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Sunday, May 4, 2014

The Sopranos Finale Interpreted - My Minute With David Chase

Attended First and Last: An Evening With David Chase. It was a screening of the pilot and finale of The Sopranos then a Q&A with the creator, David Chase.  Knowing that I may never get the chance to speak directly with him again, I made sure I was selected to ask him a question.  He responded with a very insightful answer that reassured my interpretation of the infamous ending.  A great night for a huge fan.

Most people ask David Chase, "Is Tony dead?"  (including the event curator.)  That may be why he never clearly answers the question.  He has stated in the past that alive/dead is not the point.  But, he also has said that all you need to know is on the screen.  Those two comments, in my eyes, are, in a way, contradictory.  Chase is coyly saying that the series is much more than just did he live or did he die, but there IS an answer.

I can understand his frustration.  As an artist I am often frustrated when people do not recognize the thought and effort I put into my work.  My feeling is he is too, especially that the an entire decade of his career has become focused on about ten seconds of black on screen.

As a way to get him to open up more about the final scene, my plan was to discuss the ending by approaching it from a art/film perspective.  Which is why, out of EVERY response he has given about the end of the show that I have read (and I have read a ton) the answer he gave me was the most insightful.  I believe he finally gave fans of the show the answer they have wanted, but he was able to do so in the context of the thought process behind editing the final scene, not a yes or no answer.

As I said, I almost did not ask my question - then I thought, I have a hundred questions for him.  I would love to breakdown the final scene shot by shot, but I only have one chance and I knew the question.  My question was about the use of three individual shots of the family eating onion rings in a fashion very similar to taking communion (watch it again, it is VERY obvious.)  My interpretation, it was symbolic of the Last Rites (the sacrament performed before death.)  He said something along the lines of "that's it."  I said back, "that's all I need to know."  He quickly responded, "I didn't say he's dead."  Then the magic - he continued speaking to me, expanding on his answer.  The funny thing was he brought more into it than I had been able to ask about.  To me, it felt like he was finally getting a question that respected his work and he wanted to take the opportunity to reveal more.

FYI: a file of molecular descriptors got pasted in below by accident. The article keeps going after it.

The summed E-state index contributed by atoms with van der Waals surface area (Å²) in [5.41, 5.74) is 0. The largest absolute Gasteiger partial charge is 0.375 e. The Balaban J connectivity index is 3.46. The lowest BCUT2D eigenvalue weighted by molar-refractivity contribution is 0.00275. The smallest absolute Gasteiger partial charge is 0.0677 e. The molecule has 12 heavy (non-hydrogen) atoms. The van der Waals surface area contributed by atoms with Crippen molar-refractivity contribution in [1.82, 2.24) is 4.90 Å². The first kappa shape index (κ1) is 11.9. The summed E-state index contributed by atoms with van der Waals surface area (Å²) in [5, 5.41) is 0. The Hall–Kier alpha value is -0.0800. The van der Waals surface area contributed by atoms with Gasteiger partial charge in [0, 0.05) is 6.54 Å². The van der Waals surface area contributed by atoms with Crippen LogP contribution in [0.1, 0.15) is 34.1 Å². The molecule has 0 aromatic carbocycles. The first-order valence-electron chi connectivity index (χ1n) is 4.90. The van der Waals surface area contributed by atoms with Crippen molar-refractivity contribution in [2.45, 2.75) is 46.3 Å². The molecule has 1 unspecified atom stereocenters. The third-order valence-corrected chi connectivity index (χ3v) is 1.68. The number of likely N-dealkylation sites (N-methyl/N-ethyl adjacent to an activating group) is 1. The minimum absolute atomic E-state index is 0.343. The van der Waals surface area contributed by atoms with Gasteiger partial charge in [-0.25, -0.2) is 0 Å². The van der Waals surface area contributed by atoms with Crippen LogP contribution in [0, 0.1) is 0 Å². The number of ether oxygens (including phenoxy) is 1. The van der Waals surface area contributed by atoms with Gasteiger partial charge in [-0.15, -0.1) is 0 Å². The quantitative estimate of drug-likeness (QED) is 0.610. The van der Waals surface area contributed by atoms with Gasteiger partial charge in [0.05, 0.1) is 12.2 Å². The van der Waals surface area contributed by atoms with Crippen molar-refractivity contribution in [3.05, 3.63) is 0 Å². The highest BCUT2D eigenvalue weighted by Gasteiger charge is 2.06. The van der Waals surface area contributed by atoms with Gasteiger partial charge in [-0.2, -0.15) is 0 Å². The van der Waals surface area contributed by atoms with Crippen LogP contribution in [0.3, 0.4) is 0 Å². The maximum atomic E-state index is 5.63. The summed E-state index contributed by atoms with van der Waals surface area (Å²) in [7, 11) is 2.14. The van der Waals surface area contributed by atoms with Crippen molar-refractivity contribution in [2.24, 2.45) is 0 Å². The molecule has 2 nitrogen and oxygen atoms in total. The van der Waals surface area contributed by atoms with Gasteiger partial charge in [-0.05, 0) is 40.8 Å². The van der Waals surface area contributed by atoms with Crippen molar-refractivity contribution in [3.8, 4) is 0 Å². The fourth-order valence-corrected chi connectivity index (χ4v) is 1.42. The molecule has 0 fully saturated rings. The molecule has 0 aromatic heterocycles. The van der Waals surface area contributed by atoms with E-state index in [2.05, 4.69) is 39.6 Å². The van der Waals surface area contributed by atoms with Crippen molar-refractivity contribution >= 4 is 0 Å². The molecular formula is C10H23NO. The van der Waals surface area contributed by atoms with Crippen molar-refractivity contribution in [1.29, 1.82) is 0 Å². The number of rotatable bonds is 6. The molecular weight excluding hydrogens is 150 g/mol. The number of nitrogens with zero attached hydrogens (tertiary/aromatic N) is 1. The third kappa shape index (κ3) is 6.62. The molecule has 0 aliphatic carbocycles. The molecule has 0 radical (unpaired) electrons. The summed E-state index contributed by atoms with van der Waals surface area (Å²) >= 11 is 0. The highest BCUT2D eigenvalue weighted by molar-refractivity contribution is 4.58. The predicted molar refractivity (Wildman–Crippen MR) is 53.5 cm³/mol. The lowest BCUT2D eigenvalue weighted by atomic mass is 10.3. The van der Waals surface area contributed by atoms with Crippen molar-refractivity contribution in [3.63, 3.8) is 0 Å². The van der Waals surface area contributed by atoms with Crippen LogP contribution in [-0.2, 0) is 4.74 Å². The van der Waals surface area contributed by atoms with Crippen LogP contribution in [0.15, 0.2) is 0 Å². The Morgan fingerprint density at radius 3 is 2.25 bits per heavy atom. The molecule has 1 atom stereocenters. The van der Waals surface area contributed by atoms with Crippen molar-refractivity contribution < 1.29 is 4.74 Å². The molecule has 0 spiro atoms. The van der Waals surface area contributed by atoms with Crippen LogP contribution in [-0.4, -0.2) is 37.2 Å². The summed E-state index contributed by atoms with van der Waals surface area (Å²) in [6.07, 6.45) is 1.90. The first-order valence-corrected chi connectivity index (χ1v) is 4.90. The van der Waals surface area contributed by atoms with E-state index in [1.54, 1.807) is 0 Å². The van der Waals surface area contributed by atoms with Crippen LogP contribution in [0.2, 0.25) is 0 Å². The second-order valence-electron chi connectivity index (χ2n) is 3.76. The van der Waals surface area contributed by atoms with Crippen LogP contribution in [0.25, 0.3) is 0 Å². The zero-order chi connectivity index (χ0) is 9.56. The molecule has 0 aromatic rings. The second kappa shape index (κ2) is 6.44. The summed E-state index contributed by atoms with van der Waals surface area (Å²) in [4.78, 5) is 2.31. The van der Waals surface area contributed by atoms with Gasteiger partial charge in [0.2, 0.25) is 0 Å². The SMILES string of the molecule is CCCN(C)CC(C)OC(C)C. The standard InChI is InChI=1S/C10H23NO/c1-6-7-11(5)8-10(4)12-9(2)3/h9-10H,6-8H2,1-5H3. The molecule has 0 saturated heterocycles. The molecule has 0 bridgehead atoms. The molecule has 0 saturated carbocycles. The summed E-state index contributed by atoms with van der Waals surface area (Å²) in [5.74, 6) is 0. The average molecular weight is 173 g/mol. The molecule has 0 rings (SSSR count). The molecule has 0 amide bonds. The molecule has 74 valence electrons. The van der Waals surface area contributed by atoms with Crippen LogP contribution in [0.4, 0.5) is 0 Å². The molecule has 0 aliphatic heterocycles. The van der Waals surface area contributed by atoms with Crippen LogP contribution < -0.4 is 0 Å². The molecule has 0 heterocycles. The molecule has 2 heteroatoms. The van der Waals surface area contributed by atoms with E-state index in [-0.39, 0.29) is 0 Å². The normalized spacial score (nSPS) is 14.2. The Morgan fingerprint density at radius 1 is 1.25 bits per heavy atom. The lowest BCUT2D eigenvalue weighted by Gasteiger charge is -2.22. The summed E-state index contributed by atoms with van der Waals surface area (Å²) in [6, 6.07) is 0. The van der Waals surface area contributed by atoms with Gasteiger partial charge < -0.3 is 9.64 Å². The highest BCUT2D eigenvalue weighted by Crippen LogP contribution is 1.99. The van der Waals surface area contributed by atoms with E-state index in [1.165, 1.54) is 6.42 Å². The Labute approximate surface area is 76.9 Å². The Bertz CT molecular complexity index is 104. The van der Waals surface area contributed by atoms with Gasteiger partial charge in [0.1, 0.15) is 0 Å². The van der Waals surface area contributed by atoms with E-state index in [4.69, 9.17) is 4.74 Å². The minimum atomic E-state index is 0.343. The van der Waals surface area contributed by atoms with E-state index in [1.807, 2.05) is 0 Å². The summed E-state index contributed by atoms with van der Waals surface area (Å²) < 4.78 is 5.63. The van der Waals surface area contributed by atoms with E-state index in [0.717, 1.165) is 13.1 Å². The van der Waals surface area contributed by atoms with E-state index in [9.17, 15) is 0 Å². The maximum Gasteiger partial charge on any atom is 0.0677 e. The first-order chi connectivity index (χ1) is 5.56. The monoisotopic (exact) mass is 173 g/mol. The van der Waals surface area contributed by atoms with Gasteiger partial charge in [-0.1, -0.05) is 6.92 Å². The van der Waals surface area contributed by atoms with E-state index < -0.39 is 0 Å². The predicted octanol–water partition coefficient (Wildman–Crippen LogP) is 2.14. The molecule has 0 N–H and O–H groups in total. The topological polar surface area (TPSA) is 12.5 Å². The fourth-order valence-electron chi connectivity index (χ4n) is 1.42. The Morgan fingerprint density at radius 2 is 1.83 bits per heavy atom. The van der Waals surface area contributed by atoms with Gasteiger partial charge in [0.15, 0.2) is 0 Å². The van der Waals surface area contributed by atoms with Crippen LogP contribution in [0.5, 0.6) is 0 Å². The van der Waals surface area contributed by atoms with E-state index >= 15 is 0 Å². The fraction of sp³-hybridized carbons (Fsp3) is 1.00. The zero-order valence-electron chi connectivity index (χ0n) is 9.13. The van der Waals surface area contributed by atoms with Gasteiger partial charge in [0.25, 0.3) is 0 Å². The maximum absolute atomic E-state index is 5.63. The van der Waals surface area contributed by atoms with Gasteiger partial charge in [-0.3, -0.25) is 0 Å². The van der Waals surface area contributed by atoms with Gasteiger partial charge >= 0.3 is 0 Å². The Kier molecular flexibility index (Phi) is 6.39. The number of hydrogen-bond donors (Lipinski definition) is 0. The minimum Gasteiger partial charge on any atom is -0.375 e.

Here is a write-up discussing the response to my question.

Chase seemed to confirm one of the key points of those who believe that the ending does depict Tony getting whacked, namely, a pattern identified in which a bell rings, signaling the diner’s door is being opened; then the camera shows Tony looking up; and then the camera assumes Tony’s point-of-view. The fade-to-black comes right when we would have assumed Tony’s point-of-view. The bell, Chase explained, is an allusion to a scene between Tony and Bobby Baccala on a lake, in which a bell also rings. (He didn’t mention that this is the same scene in which Bobby says, “You probably don’t even hear it when it happens,” a line Tony remembers in the penultimate episode and which is basically Exhibit A for those who believe that Tony gets killed.) “I had read that very often in Zen ceremonies they ring a bell like that, and what it’s supposed to do is bring you to the present, to keep bringing you to the now—the right now,” Chase said. And he went on to explain the camera-shooting structure: “It would come somewhere, see the person he was going to talk to, cut back to him, and then cut to him walking into his own point of view.”

Another article, in the New York Observer, mentions my onion ring question: A quiet question from the back cut in. “In your mind, do you know if Tony lives or dies?” (not me) “Maybe he choked on an onion ring,” Mr. Chase said. Which brings us to the most novel observation of the evening: the onion ring sequence. Each member of the Soprano family places one on their tongue in succession. “The last rites?” one gentleman wondered aloud. Mr. Chase froze. “Good,” he said.


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